Reflecting on the relationship between planning and implementing our work and the sovereignty of God over the affairs of humanity provided a framework for my daily reading in the Proverbs.
Proverbs 16 does not discourage planning; but it does make a case for holding everything with an open hand, tentatively, humbly, and with a comfortable tolerance for flexibility.
Plans are in the heart, verse 1 says, but there is some distance between the heart and the tongue and God has something to say about the final product. Start with the heart and let things gel. Think before you speak. Better still, think and pray. Margins are a necessity in business and in life.
Verse 2 ( Look these up) reminds us that no matter how innocent we believe our choices are, only God knows and can evaluate our motives or anyone else's. Lesson for business and life: Don't try to pass judgment on other people's motives. Deal with what you can know, what is before you.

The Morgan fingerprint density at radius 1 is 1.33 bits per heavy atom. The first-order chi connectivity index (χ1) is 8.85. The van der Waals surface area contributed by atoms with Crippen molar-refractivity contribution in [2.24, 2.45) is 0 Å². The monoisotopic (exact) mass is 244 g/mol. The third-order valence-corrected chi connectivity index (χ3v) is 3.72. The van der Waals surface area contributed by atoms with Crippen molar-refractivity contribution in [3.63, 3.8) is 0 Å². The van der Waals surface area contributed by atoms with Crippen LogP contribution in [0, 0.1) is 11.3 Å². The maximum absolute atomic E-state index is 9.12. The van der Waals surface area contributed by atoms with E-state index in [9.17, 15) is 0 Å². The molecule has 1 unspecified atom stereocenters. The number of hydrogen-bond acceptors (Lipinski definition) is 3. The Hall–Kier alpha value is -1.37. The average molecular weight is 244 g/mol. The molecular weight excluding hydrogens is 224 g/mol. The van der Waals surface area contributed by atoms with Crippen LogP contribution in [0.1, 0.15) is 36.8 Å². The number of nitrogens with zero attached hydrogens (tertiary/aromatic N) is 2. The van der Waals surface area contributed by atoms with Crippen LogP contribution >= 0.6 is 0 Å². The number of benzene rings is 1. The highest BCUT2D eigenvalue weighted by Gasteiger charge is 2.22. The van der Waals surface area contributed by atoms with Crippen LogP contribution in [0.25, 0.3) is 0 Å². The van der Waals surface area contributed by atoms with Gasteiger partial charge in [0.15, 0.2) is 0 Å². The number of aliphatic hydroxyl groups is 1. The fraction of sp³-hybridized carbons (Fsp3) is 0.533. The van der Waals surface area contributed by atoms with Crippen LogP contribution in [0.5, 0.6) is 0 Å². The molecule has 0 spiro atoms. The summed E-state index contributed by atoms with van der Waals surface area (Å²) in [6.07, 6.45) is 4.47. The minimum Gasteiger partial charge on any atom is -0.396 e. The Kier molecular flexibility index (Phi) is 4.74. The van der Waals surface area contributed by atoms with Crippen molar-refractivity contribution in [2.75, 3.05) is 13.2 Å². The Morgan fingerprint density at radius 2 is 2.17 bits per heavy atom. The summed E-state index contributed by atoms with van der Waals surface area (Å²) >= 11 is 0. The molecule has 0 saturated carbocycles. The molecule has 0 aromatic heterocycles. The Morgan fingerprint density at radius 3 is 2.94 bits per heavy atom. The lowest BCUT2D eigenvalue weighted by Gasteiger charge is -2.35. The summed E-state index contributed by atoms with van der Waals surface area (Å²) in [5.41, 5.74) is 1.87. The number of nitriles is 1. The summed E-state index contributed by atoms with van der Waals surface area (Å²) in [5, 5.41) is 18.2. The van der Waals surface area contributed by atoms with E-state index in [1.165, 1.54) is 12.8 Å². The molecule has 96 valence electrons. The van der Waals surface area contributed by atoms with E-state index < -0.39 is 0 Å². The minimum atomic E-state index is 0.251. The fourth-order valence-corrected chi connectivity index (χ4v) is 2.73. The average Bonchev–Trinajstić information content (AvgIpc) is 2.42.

Verse 3 is helpful. We can plan and strategize to our hearts content, but only when we commit our plans to God is success within view - real success, the kind defined by verse 4 - namely God working everhything out for His purposes.
The question implied there is, "Am I in or out of this deal? Either way, He will succeed."
Again, verse 9 mandates flexibility and verse 33 calls for humility. In the midst of it all, though, we are not to be passive because, along with flexibility and humility, real success require industry, otherwise known as a work ethic. The laborer is moved forward, prodded, and impassioned by his own hunger.
For a good treatment of work ethic see the article on Labor Day in the Faith at Work blog. Mike McLoughlin is reading our preacher mail when he indicts us for our silence on the dignity of work.
The bible is not silent here. Why should we be?
Proverbs 16 oozes the sentiment that God has the final word on everything, but that is no excuse not to plan, consider, commit, and work with integrity, humility, and flexibility.